by Sherri W. Morr
Do it by tonight. Your last chance. The hours are fading away. We made our goal, but it’s not too late for you to join. Save the children. Give global women a chance and stop global warming. This year you can help. Give a gift of hope, joy and light. Plant more trees, and let’s not forget the homeless.
With the clock rapidly ticking rapidly away to 2011, there have been more appeals in the mail than ever before. Numerous envelopes with heart rendering photos on the outside, filled with 3 pages of facts, remittance envelopes and painfully sad letters. Photos of animals, families and people at risk. You helped us do this, and now we need you to help us do that. Young people who want to study, new immigrants who need a chance, foster children who outgrew their status. Oceans that need cleaning, cities that need rehabilitation, and politicians who want you to help retire their campaign debt. Success stories that you created with your gift in 2009. Letters that plead for expanded services, and continuation of programs for the arts, museums and theater spaces. Schools and education dollars to replace what our governments used to be responsible for, now appeal to us to carry that burden. Thank the president, the senator, the supervisor, the mayor and the school board-make a gift. Remember the fallen, those who departed, served their country, their industry, their passions, give a gift that honors their contribution.
Every possible cause, every interest, and every leisure time activity has asked for contributions.
Granted they need them, for sure they are worthy, but so many “asks” clearly cannot handle the shrinking philanthropic dollar. Many organizations say their gifts are up. Smaller gifts, more contributors. Others say there is a severe decrease. Some organizations even wrote to say they are NOT asking, but should you want to…
The donors themselves are confused, weary, and depositing such mail in the round file (for recycling of course). One donor I know took all his mail and deposited it on the desk of a nonprofit CEO, and said, “OK, you tell me where I should give.”
And then there is online giving, the new social phenomena associated with social networking. Don’t buy me a gift; give that $10 to a good organization. Your birthday? Nah, you don’t need another item for yourself; celebrate someone else, you do need the feel good feeling of doing good. It’s a lot of good I know. One online site raised $8 million for Haiti. Another boasts capturing thousands of new email addresses. The next generation of (museum goers, theater patrons and young entrepreneurs) deserves your support. Oh and don’t forget, its 100% tax deductible.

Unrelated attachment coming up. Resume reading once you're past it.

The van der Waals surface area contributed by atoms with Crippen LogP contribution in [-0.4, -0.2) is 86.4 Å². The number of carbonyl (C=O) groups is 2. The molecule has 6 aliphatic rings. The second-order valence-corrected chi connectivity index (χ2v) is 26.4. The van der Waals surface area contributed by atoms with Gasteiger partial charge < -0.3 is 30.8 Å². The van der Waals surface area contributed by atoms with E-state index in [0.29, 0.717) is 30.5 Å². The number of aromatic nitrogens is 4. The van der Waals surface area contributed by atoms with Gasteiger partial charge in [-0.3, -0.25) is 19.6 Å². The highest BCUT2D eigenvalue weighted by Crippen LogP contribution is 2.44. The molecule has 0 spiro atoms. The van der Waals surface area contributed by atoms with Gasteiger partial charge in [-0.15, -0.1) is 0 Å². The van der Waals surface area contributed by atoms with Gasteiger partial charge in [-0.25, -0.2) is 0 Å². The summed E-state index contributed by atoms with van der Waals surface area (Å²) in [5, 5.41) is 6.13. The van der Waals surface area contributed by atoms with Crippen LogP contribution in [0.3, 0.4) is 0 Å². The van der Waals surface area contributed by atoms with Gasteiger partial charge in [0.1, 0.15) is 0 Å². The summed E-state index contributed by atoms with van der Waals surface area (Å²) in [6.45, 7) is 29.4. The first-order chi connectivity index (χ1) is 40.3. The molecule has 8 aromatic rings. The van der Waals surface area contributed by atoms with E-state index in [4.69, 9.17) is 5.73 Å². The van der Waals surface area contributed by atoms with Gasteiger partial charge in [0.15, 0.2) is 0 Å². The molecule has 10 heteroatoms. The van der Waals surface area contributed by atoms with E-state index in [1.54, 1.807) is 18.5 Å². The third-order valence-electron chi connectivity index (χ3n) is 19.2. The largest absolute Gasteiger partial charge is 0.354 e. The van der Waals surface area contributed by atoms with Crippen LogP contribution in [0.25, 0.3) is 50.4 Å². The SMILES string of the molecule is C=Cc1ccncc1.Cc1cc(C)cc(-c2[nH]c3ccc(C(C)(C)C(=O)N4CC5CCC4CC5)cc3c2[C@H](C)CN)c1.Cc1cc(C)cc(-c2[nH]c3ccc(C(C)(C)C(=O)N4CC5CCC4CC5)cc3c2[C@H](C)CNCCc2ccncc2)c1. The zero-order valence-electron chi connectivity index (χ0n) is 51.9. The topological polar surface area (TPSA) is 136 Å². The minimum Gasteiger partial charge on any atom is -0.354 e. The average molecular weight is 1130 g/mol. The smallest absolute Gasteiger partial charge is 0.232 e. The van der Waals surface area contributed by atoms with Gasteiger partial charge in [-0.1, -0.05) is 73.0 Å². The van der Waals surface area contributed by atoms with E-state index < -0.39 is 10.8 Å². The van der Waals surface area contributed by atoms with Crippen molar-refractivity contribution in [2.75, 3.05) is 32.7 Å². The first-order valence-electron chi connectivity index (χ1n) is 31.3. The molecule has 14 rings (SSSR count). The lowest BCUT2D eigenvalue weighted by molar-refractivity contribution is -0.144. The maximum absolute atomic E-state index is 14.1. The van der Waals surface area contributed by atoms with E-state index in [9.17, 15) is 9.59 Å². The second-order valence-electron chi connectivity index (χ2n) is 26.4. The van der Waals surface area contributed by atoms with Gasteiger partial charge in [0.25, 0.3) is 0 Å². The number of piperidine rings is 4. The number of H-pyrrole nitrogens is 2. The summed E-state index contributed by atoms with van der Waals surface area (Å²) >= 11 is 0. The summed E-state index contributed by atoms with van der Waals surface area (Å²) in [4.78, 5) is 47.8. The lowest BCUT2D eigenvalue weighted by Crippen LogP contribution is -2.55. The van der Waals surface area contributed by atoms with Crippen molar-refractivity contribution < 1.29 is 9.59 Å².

Send that good feeling gift online, just click here, and choose your cause. You can be clicking til the ball drops.
The advantages are many. You can instill responsibility for your city, you religion, your neighborhood and those who have less. You can motivate those little kids who man their lemonade stands in the summer, or the moms who bake delectable delights for the church bake sales. You can get on the phone and call people, ask them to give. These do-good activities do make a difference. They make us feel good, like we are being proactive, we are doing something.
This year there are many who do have less, but most of them do not fall into the category of the arts, the schools or even the homeless. I have not seen one campaign for those who have lost their homes due to the mortgage bubble that exploded. I have not seen any campaigns for those whose lifestyle imploded due to loss of jobs and their own dignity.
In direct contrast we have the retailers who want us to buy now, buy fast, hurry this sale will not last!
What’s the answer? Collaboration? Will not happen. Improved economy? Not this year. Less new causes? Doubtful. Giving? Yes, that’s the only way. We cannot ignore the needs. We must give, give til it feels good. Know that even the “kitsch” phrases ring true. There are few new ways of asking. Only new ways of giving. Use them. Hurry the hours are slipping by.
But on the other hand, since you are reading this in 2011, it’s not too late. I promise you, they will still take your gifts. In spite of all the hoopla it’s not too late! And if you are a donor of multiple zeros, and care deeply about tax credits, well what can I say, you should done it earlier.
Sherri W. Morr has spent the last several decades working and consulting in the Jewish community as a fundraiser, a teacher, and trainer, most recently as Director of the Western U.S. at the Jewish National Fund for 12 years. She has completed an MA and received an honorary doctorate from Hebrew Union College-Jewish Institute of Religion. Her work outside of the Jewish world at independent schools, the Baltimore Symphony and Tufts University have given her an awareness beyond practice in the Jewish community. Sherri has 3 grown sons and lives in San Francisco.